When Butcher made an arduous journey to the United States in early 1943 without Ike, he was in demand. Steve Early, the president’s press secretary and a close personal friend, visited the Butchers at the Wardman Park right away. Harry reported in at the newly-constructed Pentagon, and it was no less than General George C. Marshall who wanted a briefing. Harry traveled to San Antonio, Texas, to visit Mamie and her mother. He visited John Eisenhower, a cadet at West Point.
President Roosevelt called Harry to the White House so he could hear how Ike, his commanding general, was doing. Harry recounted: “The President greeted me with the exclamation that nothing pleased him more than to realize that the Navy was taking care of a general.”
On the home front
Bev’s memory of that wartime visit has a different emphasis: “Just before the war started we got a convertible, which was hard to do later because of war production. I remember driving my father back to National Airport in the convertible.”
After General Eisenhower had left for Europe, Mamie Eisenhower moved in with the Butchers at the Wardman Park. Some time later, a nearby apartment opened up, so Bev and her mother moved across the hall from Mamie. Bev remembers her mother and Mamie playing mah jong and cards, especially bridge, poker and gin rummy, for relaxation.
Mamie (and thus Ruth and Bev) received numerous war-time visitors while Ike was overseas. Bev recounts the time that French General Charles de Gaulle (later president of France) came to call. “I ran up the back stairs and remember telling mother that he is so tall, and he is wearing a red hat.”
Contact between families at home and loved ones in wartime theaters overseas was sporadic. Letters would come, but occasionally had “large holes in them” (due to censorship), said Bev. “It was my job to wrap up Bobby Burns cigars (Cuban tobacco) to send to Europe for my father.”
In his writing, Bev’s father pointed out the competing thoughts of the home front when he quoted from a letter he had received from his mother (Bev’s grandmother): “It’s nice about Gen. Eisenhower’s fifth star. The price of eggs is 60 cents.” Overseas, thoughts of home were never far away. A long diary account by Harry Butcher describing the war in Italy, written from Algiers on July 27, 1943, begins with two simple words: “(Beverly’s birthday).”
Harry Butcher is seen in a number of famous wartime photographs: Eisenhower talking to U.S. airborne troops the evening before D-Day, just before they took off for Normandy; and standing just behind the table as the Germans surrender to the Allies at Rheims, France.
Butcher was dispatched to Berlin to attend the surrender of the Germans to the Russians. Afterwards, the Russians hosted a ceremonial banquet, and he noticed that the napkins were torn pieces of bed sheets, a reminder of the hardships the Russians had endured. “I tucked it into my pocket as a souvenir for Beverly.” The large napkin, complete with her father’s chalk doodles, as well as the famous photographs, today hang on the walls of Bev’s Frederick home.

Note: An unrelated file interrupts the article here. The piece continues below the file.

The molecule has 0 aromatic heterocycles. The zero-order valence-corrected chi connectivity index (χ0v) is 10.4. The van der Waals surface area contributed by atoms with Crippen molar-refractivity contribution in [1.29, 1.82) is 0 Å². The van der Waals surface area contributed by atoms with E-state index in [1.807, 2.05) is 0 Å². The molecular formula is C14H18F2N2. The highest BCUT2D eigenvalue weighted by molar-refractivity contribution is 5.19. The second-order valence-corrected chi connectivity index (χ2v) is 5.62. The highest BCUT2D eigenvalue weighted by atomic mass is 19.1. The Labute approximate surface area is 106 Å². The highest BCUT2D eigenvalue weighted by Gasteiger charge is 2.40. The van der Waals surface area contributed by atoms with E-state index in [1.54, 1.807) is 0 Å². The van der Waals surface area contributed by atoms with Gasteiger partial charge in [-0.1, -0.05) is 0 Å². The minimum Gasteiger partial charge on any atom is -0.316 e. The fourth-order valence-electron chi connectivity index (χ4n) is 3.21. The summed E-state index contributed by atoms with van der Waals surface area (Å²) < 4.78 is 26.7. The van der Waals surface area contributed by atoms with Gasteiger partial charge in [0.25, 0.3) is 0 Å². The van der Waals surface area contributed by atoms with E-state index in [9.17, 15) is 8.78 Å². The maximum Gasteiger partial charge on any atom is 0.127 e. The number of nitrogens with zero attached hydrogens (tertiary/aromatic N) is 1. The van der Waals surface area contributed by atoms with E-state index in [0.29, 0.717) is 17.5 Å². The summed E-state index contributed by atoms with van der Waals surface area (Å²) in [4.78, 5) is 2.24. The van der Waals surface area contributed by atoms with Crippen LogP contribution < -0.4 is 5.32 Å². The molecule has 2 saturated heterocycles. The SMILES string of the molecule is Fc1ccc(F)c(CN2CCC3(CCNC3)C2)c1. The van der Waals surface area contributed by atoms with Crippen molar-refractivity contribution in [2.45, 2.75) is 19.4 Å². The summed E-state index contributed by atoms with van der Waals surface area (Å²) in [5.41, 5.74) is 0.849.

‘Khrushchev slept in my bed’
When General Eisenhower and her father returned triumphantly from Europe in June 1945, Bev rode in the parade for Eisenhower down Pennsylvania Avenue to the Capitol. Her father recounts the next day: “General Ike and I had to get an early start to the airport for the flight to New York for the celebration on Tuesday. My 13-year-old daughter got my breakfast, then hurriedly dressed to ride to the airport with us — probably the fastest ride in her career. She forgot her own breakfast. All was well, though, as she was heard to remark: ‘I figured it wouldn’t do me any harm at all to be seen with Uncle Ike.’”
Bev and her family’s close relationship with the Eisenhowers continued after the war. Ruth Butcher remained a close friend of Mamie’s and was a regular visitor to Camp David while Ike was president. So regular that after Soviet Premier Nikita Khrushchev visited Camp David, Ruth, who had been there the weekend before and the weekend following, exclaimed: “Khrushchev slept in my bed.”
Bev and Ruth were platform guests for both the Eisenhower inaugurations in 1953 and 1957. On the eve of JFK’s inauguration in 1961, Washington was hit by a major snowstorm. “Mamie had been visiting mother and had difficulty getting back to the White House because of the snow,” recalled Bev.
Later, the White House halls Bev rambled as a child in the 1930s and as guest of the Eisenhowers in the 1950s, she graced during her career as a member of Congress. “I’ve interacted with every president since 1932 except this one [Obama],” she recounted.
The little girl who lunched with FDR, watched Truman come up the back elevator to play cards, and who then served with presidents herself, has certainly lived a lot of history.
Don DeArmon is an award-winning freelance writer living in Frederick. He is working on a book about General George C. Marshall and Congress.